Equities Trading Surged 43% in August: Instinet
September 19, 2011
Instinet said it handled 43% more volume in the trading of stocks in the United States in August, compared to July.
The agency-only broker and developer of electronic trading technology said its U.S. brokerage subsidiary had average daily volume of 431 million shares. In options, average daily volume was 363,000 contracts.
The firm set a record of 613,000 contracts in a single day on Aug. 8. That was the second day of trading after U.S. debt was downgraded for the first time ever by a major ratings agency.
"In August, we continued to see strong growth in both US equities and options volumes," said Jonathan Kellner, president of the Americas at Instinet. "While volumes were up Street-wide, we were particularly pleased to see our core institutional flow surge to the extent that it did during the month, indicating that the buy side continues to look to Instinet as a safe harbor during periods of extreme volatility."
Fee-Based Advisers Call Alternatives a Must-Have
As registered investment advisors and fee-based advisers are challenged by increasing market volatility and declines, they are turning to alternative investment classes and tactical allocation to protect their clients' portfolios. This was the major finding of a survey of 500 professionals by Jefferson National.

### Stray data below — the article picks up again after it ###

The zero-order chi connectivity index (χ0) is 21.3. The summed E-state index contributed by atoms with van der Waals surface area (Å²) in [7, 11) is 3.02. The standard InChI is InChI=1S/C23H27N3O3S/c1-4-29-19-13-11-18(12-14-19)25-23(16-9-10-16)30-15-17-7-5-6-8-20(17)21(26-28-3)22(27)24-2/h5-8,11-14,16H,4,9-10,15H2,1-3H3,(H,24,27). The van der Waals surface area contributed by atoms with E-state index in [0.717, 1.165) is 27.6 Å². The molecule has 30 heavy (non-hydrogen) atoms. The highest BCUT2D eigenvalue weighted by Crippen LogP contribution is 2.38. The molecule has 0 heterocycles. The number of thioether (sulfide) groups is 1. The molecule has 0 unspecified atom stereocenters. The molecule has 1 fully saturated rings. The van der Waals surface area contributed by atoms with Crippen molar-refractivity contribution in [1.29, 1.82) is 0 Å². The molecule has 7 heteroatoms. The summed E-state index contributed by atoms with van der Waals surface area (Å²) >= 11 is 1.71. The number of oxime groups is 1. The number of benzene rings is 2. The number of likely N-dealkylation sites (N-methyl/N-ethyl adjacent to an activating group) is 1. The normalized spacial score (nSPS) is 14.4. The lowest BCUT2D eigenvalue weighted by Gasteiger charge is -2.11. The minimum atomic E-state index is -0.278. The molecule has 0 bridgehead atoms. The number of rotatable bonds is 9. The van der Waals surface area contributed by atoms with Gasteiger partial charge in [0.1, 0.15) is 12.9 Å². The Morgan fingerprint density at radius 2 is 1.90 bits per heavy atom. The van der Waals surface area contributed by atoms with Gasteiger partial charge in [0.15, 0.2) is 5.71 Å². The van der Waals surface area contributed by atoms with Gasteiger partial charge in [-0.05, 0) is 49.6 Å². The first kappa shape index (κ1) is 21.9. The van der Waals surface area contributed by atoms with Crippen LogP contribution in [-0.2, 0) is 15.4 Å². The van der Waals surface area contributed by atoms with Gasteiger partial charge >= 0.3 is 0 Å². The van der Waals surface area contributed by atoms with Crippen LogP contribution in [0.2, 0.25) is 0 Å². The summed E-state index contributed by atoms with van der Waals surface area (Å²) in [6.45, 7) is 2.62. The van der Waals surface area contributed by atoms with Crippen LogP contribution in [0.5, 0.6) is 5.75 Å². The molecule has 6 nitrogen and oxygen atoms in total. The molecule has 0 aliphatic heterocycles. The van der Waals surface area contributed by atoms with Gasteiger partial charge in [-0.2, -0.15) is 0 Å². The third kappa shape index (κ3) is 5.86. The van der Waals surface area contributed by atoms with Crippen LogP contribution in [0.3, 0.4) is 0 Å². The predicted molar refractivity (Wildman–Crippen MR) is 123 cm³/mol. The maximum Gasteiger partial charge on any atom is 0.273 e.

Roughly 50% said they have increased their use of alternatives, and 76% believe tactical asset allocation can outperform a passive approach over the long term.
"In recent weeks, we've seen the Dow Jones Industrial Average and the S&P 500 Index drop more than 10% off this year's peaks," said Laurence Greenberg, president of Jefferson National. "Advisers are preparing for the reality of ongoing volatility. While the fundamentals of good investing won't change-establish a goal, create a plan, follow a disciplined approach and don't overreact-our survey indicates that in today's turbulent market, advisers are employing alternative assets to provide advantages, such as increased diversification, and they are more confident in the disciplined use of tactical asset management rather than relying only on traditional buy-and-hold."
Margins Taking Direct Hit From Market Decline
Recent market calamities will continue to put a damper on asset growth and margins, as investors are likely to continue to embrace more conservative, lower-fee investment choices, Kasina predicts.
In light of the 10% market correction this quarter, Kasina analyzed the operating profits of 17 publicly traded asset managers, and found that operating margins have already decreased from 31.3% to 29.7%. Conversely, in the second quarter, operating margins rose from 30.4% to 31.3% from the previous quarter.
However, rather than meekly watching customers move into fixed income and money market funds, asset managers can attract investors', brokers' and financial advisers' money by offering alternative, hedge-like products, Kasina suggests.
Surprisingly, only eight '40 Act alternative funds were launched last year, noted Kasina CEO Steven Miyao. "Broker/dealers are asking for these products and paying a premium for them, but there just aren't a lot of products out there that truly mitigate risk," Miyao said.